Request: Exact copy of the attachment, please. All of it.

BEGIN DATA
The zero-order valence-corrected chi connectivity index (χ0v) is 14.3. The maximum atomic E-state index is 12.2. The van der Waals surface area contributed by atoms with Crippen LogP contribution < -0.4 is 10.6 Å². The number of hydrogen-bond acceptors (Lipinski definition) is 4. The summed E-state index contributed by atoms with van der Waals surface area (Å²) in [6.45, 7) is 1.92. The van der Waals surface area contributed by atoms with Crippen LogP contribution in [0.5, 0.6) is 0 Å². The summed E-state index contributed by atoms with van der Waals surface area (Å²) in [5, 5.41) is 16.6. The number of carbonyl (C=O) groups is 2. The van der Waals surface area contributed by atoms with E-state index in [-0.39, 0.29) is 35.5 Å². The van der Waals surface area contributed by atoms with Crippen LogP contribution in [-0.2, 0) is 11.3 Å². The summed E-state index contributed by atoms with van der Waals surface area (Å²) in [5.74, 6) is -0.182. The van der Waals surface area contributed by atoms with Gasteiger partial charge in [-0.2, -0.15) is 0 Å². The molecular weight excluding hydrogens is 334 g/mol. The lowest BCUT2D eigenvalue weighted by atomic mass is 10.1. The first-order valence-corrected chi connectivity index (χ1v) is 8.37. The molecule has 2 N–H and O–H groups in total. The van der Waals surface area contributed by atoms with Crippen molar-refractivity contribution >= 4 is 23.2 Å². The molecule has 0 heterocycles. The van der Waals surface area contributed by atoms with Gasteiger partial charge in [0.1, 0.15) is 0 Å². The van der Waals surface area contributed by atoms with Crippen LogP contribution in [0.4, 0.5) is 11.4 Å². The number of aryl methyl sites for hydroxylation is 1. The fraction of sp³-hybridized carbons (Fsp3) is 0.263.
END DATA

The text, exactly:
The zero-order valence-corrected chi connectivity index (χ0v) is 14.3. The maximum atomic E-state index is 12.2. The van der Waals surface area contributed by atoms with Crippen LogP contribution < -0.4 is 10.6 Å². The number of hydrogen-bond acceptors (Lipinski definition) is 4. The summed E-state index contributed by atoms with van der Waals surface area (Å²) in [6.45, 7) is 1.92. The van der Waals surface area contributed by atoms with Crippen LogP contribution in [0.5, 0.6) is 0 Å². The summed E-state index contributed by atoms with van der Waals surface area (Å²) in [5, 5.41) is 16.6. The number of carbonyl (C=O) groups is 2. The van der Waals surface area contributed by atoms with E-state index in [-0.39, 0.29) is 35.5 Å². The van der Waals surface area contributed by atoms with Crippen LogP contribution in [-0.2, 0) is 11.3 Å². The summed E-state index contributed by atoms with van der Waals surface area (Å²) in [5.74, 6) is -0.182. The van der Waals surface area contributed by atoms with Gasteiger partial charge in [-0.2, -0.15) is 0 Å². The molecular weight excluding hydrogens is 334 g/mol. The lowest BCUT2D eigenvalue weighted by atomic mass is 10.1. The first-order valence-corrected chi connectivity index (χ1v) is 8.37. The molecule has 2 N–H and O–H groups in total. The van der Waals surface area contributed by atoms with Crippen molar-refractivity contribution >= 4 is 23.2 Å². The molecule has 0 heterocycles. The van der Waals surface area contributed by atoms with Gasteiger partial charge in [0.1, 0.15) is 0 Å². The van der Waals surface area contributed by atoms with Crippen LogP contribution in [0.4, 0.5) is 11.4 Å². The number of aryl methyl sites for hydroxylation is 1. The fraction of sp³-hybridized carbons (Fsp3) is 0.263.